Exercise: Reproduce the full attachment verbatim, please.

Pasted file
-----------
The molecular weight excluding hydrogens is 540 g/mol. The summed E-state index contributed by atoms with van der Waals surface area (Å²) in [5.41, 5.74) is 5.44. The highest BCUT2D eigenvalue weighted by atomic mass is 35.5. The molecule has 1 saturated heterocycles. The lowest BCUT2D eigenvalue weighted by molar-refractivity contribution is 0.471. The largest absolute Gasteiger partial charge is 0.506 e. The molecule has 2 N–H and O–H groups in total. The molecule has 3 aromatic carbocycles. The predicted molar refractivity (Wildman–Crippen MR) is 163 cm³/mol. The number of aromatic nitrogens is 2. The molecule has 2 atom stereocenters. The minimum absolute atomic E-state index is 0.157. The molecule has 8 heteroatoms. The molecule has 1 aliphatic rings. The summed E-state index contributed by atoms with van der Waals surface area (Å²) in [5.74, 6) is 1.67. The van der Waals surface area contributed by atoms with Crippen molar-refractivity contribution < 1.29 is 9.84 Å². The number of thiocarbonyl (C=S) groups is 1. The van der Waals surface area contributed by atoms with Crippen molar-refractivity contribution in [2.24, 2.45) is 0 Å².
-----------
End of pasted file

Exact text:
The molecular weight excluding hydrogens is 540 g/mol. The summed E-state index contributed by atoms with van der Waals surface area (Å²) in [5.41, 5.74) is 5.44. The highest BCUT2D eigenvalue weighted by atomic mass is 35.5. The molecule has 1 saturated heterocycles. The lowest BCUT2D eigenvalue weighted by molar-refractivity contribution is 0.471. The largest absolute Gasteiger partial charge is 0.506 e. The molecule has 2 N–H and O–H groups in total. The molecule has 3 aromatic carbocycles. The predicted molar refractivity (Wildman–Crippen MR) is 163 cm³/mol. The number of aromatic nitrogens is 2. The molecule has 2 atom stereocenters. The minimum absolute atomic E-state index is 0.157. The molecule has 8 heteroatoms. The molecule has 1 aliphatic rings. The summed E-state index contributed by atoms with van der Waals surface area (Å²) in [5.74, 6) is 1.67. The van der Waals surface area contributed by atoms with Crippen molar-refractivity contribution < 1.29 is 9.84 Å². The number of thiocarbonyl (C=S) groups is 1. The van der Waals surface area contributed by atoms with Crippen molar-refractivity contribution in [2.24, 2.45) is 0 Å².